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Prior to becoming commissioner, Silver was the NBA's deputy commissioner and chief operating officer for eight years. In that role, he was involved in the negotiation of the league's last three collective bargaining agreements with the National Basketball Players Association, the development of the WNBA and NBA Development League, the partnership with Turner Broadcasting to manage the NBA's digital assets, and the creation of NBA China.
Previously, Silver spent eight years as president and COO of NBA Entertainment. Since joining the NBA in 1992, Silver has also held the positions of senior VP and COO, NBA Entertainment, NBA chief of staff, and special assistant to the commissioner. During his time with NBA Entertainment, Silver was an executive producer of the IMAX movie Michael Jordan to the Max, as well as the documentary Whatever Happened to Micheal Ray? He also worked on the production side of Like Mike and The Year of the Yao.
On October 25, 2012, he was endorsed by David Stern to be the next NBA commissioner. On February 1, 2014, when Stern stepped down from his position, Silver was unanimously approved by the NBA owners to succeed him.
On April 25, 2014, TMZ Sports released a video of Los Angeles Clippers owner Donald Sterling holding a conversation with his girlfriend that included racist remarks. Silver responded on April 29, 2014, announcing that Sterling had been banned from the NBA for life. In addition, Silver fined Sterling $2.5 million, the maximum allowed under the NBA constitution. Silver stripped Sterling from virtually all of his authority over the Clippers, and urged owners to vote to expel Sterling from ownership of the Clippers. Sterling was disallowed from entering any Clippers facility as well as attending any NBA games. It was one of the most severe punishments ever imposed on a professional sports owner.
On November 13, 2014, Silver published an op-ed piece in The New York Times, where he announced that he is in favor of legalized and regulated sports betting, mentioning that it should be "brought out of the underground and into the sunlight where it can be appropriately monitored and regulated."
On October 4, 2019, Houston Rockets general manager Daryl Morey issued a tweet that supported the 2019–2020 Hong Kong protests. Morey later deleted the tweet. On October 6, Morey and the NBA each issued separate statements addressing the original tweet; Morey said that he never intended his tweet to cause any offense while the NBA said the tweet was "regrettable". The statements drew attention and subsequent bipartisan criticism from several US politicians. On October 7, Silver defended league's response to the tweet, supporting Morey's right to freedom of expression while also accepting the right of reply from the government of and businesses from China. Soon after, Silver faced a risk between the partnership of China and the NBA. China responded negatively with decisions to possibly cut ties from the NBA. Silver publicly said, "It is inevitable that people around the world—including from America and China—will have different viewpoints over different issues. ... It is not the role of the NBA to adjudicate those differences." Chinese smartphone manufacturer Vivo responded to Silver's statements, stating, "Vivo has always insisted on the principle that the national interest is above all else and firmly opposes any remark and behavior that constitutes a challenge to the national sovereignty and territorial integrity. ... Starting today, Vivo will suspend all cooperation with the NBA."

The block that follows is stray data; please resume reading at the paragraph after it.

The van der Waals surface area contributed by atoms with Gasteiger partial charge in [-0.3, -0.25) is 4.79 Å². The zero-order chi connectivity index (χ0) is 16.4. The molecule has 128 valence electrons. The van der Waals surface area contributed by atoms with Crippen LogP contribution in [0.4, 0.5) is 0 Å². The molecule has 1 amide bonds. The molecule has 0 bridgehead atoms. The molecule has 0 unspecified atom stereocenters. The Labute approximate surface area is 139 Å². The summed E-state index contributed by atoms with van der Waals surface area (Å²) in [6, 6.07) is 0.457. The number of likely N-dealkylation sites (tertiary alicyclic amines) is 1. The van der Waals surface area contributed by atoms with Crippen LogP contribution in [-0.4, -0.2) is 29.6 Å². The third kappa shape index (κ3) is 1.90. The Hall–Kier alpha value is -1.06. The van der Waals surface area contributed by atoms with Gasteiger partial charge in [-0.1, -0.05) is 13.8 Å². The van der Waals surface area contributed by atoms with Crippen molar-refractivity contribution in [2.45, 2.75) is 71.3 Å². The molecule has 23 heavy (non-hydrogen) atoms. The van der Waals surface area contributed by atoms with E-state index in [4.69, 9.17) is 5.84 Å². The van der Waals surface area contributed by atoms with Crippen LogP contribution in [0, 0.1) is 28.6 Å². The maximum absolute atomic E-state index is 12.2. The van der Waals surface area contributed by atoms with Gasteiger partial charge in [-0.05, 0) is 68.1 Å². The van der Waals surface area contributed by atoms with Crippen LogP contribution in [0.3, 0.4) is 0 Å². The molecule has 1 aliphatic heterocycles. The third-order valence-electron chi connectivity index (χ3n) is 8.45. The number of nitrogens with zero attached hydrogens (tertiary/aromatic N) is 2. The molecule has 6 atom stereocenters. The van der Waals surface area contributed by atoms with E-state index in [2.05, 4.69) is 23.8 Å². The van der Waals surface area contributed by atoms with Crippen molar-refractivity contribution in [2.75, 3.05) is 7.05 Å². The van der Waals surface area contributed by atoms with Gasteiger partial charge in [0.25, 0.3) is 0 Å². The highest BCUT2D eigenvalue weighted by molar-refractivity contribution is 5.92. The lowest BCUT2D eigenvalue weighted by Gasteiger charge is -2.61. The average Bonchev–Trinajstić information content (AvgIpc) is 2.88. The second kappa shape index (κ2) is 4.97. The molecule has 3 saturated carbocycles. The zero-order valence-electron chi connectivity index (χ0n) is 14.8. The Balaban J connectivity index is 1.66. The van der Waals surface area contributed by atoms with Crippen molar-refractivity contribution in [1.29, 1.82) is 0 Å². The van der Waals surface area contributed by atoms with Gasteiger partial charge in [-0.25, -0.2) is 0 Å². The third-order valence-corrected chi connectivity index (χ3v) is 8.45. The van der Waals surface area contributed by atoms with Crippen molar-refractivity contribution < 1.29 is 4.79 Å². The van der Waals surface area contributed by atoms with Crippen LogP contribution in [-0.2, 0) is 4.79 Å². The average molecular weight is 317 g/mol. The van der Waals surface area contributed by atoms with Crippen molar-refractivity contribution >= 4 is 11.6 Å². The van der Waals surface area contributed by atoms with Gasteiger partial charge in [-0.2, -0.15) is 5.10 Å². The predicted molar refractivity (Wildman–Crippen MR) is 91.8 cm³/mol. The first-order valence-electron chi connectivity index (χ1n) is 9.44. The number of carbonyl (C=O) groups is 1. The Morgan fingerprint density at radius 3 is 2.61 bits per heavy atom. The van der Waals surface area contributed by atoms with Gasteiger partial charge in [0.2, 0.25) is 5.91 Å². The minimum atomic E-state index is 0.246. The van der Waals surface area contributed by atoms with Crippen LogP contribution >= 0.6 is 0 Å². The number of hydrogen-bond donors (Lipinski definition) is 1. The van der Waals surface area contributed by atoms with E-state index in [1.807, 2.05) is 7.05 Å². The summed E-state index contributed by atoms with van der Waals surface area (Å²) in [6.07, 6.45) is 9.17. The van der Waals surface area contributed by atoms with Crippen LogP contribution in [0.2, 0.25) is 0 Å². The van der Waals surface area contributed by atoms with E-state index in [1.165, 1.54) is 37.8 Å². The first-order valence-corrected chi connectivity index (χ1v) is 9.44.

On March 11, 2020, Silver made the decision to suspend the 2019–20 NBA season in reaction to the COVID-19 pandemic. On June 4, 2020, it was announced that the season would resume for 22 of the 30 teams in the NBA Bubble, a $170 million investment to protect the players, the coaches, and the successful completion of the season. Near the end of the regular season, Silver stated that the bubble was "better than what we had envisioned."